This Saturday there will be a demonstration in Portsmouth in solidarity with the people of Gaza. For 22 days Israel has mercilessly shelled the Gaza strip. Ten days in and the F-16s were joined by a ground invasion. The aerial bombardment has been devastating. It has destroyed schools and hospitals, the only power station, UN buildings and refugee centres. At the time of writing the atrocities have claimed the lives of more than 1,700 people, the majority of which are civilians, many of these are children.
This is the latest atrocity in an injustice that dates back nearly 70 years. But there is now a palpable shift in public opinion. Solidarity has been offered from people right across the world, from Texas to Dublin, from Montreal to Rome, people have chanted “Freedom for Palestine!” Here too, ever growing numbers of people are disgusted by what Israel is doing to the Palestinian people. The latest YouGov poll shows that 62% of people in the UK think that Israel is committing war crimes in Gaza and the level of support for the Palestinians is on the increase. The plight of the Palestinians is apparent for all to see.
Like so many other people I’ve seen the pictures on the news and online, deeply distressing images of innocent people who have been beaten, bombed and brutalised. I’ve lost count of the amount of times I’ve welled up at the news of another horrific attack: At the story of the four boys killed playing football on a beach; at the sight of the man who carried the remains of his son in a plastic bag; at Jon Snow’s video and the young girl with the bruised face; at the scene from the hospital where dead bodies are being wheeled out as the newly injured are wheeled in, as though it were some desperate, macabre conveyer belt. The horrors we witness are all too real.
And yet everything seems so very far away. Some people – sympathetic to the Palestinians – have asked what we can do other than rage at the latest news report or newspaper article. What good will come from holding a demonstration? What effect can it really have? And who is going to listen? How can we make our voices heard when the media refuses to listen?
I do understand how they feel. I was one of the two million people who joined the huge anti-war demonstration in 2003 and yet still Blair backed Bush in his attack on Iraq. And people are of course spot on in their criticisms of the media bias – the BBC in particular should be thoroughly ashamed of their coverage. But protests are vital to help us raise awareness of the situation in Gaza and help build pressure on our own government who are more than happy to sell arms to the Israelis. Indeed, quite a few people from Pompey have gone up to London to protest outside the Israeli embassy over the past couple of weeks. But not everyone can make demonstrations in the capital, for a variety of reasons – work/family commitments, lack of money, problems with travel. A local demo gives these people the opportunity to voice their feelings. In fact, in addition to those London demos, there have been local protests in loads of towns and cities across the country. And they’ve been about more than just venting anger. It highlights the issues, it gets the question of Palestine solidarity in the local paper, maybe it does get some local tv coverage (I hope this protest will!), it lets more people know that there is opposition to the atrocities carried out by Israel. Given the media bias this is crucial. I’m under no illusions, it’s tough and we’re talking baby-steps, but for some people who see the demo it might be the first time they’ve ever encountered a different point of view to that of the establishment!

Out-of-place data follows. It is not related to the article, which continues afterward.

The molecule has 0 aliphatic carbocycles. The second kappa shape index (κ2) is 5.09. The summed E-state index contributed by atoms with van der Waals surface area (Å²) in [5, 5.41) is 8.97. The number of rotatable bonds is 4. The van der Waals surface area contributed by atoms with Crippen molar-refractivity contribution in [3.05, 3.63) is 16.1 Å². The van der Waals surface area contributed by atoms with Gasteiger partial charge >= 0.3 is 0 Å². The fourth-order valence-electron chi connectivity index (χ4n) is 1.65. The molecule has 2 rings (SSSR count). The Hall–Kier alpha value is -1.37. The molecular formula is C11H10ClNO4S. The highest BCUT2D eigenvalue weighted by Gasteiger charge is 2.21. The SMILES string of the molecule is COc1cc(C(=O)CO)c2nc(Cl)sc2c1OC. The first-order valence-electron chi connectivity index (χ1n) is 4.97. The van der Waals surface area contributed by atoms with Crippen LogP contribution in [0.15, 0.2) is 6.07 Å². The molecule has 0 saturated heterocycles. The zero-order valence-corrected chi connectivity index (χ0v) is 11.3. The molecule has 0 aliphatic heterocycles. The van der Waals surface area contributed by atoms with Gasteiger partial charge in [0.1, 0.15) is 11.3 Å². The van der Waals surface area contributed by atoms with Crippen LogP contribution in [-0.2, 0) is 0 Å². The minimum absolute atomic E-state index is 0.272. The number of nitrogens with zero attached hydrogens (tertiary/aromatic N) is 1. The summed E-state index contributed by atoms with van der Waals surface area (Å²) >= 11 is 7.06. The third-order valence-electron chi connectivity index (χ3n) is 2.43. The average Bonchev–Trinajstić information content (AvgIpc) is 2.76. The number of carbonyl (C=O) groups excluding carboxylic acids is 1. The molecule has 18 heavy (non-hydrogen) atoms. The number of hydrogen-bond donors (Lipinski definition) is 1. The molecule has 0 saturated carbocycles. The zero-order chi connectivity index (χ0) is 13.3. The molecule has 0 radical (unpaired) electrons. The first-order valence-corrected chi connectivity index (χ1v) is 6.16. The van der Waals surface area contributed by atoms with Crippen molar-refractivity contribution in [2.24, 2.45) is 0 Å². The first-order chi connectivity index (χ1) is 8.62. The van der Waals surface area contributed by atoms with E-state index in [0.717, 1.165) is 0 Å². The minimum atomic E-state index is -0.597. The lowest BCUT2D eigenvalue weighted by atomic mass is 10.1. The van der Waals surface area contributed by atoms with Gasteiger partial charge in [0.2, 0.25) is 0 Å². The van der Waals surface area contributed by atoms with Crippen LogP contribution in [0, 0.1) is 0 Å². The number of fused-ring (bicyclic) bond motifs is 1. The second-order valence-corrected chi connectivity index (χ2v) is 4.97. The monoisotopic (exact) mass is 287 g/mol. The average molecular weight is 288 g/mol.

Do people pay attention to these protests? Well, yes, I think they do, and I’ll try to illustrate the point with two very different examples. On Saturday The Telegraph carried an interview with Philip Hammond, the government’s new Foreign Secretary, in which he was critical of Israel’s actions. Now, I don’t trust Hammond as far as I can throw him, but his words are, at least in part, a reflection of the growing number of demonstrations and protests in solidarity with the people of Gaza. “It’s a broad swathe of British public opinion that feels deeply, deeply disturbed by what it is seeing on its television screens coming out of Gaza,” he says.
The other example comes from a vigil held this past weekend at the War Memorial in Portsmouth. Nearly forty people came to the event organised by the local Palestine Solidarity Campaign in order to remember those who died in the First World War and those needlessly dying today in Gaza. Towards the end a young man approached the group and introduced himself. He was an Iraqi who had fled his homeland and travelled to England to seek asylum. He explained, “I know war. I know the horror of living with war. I just wanted to say thank you for what you are doing today.” As people went up to shake his hand he broke down and wept. That is why these demonstrations matter.
Perhaps most importantly these acts help us to build bridges locally – bringing sympathetic people together so that collectively we are stronger and louder. No one, single demo – here or in London or anywhere else for that matter- can stop what is happening in Gaza, we all know that. But every demo, stall, meeting and conversation that changes someone’s mind adds a little more to the pressure and, perhaps, inspires someone else to do something. The alternative is that we stay at home, isolated, shouting helplessly at the television, or more likely sobbing as we see the latest pictures coming out of Palestine. I simply can’t do that – and that is why I will be demonstrating next weekend.
PROTEST FOR PALESTINE: SATURDAY 9TH AUGUST, 12 NOON, GUILDHALL SQUARE, PORTSMOUTH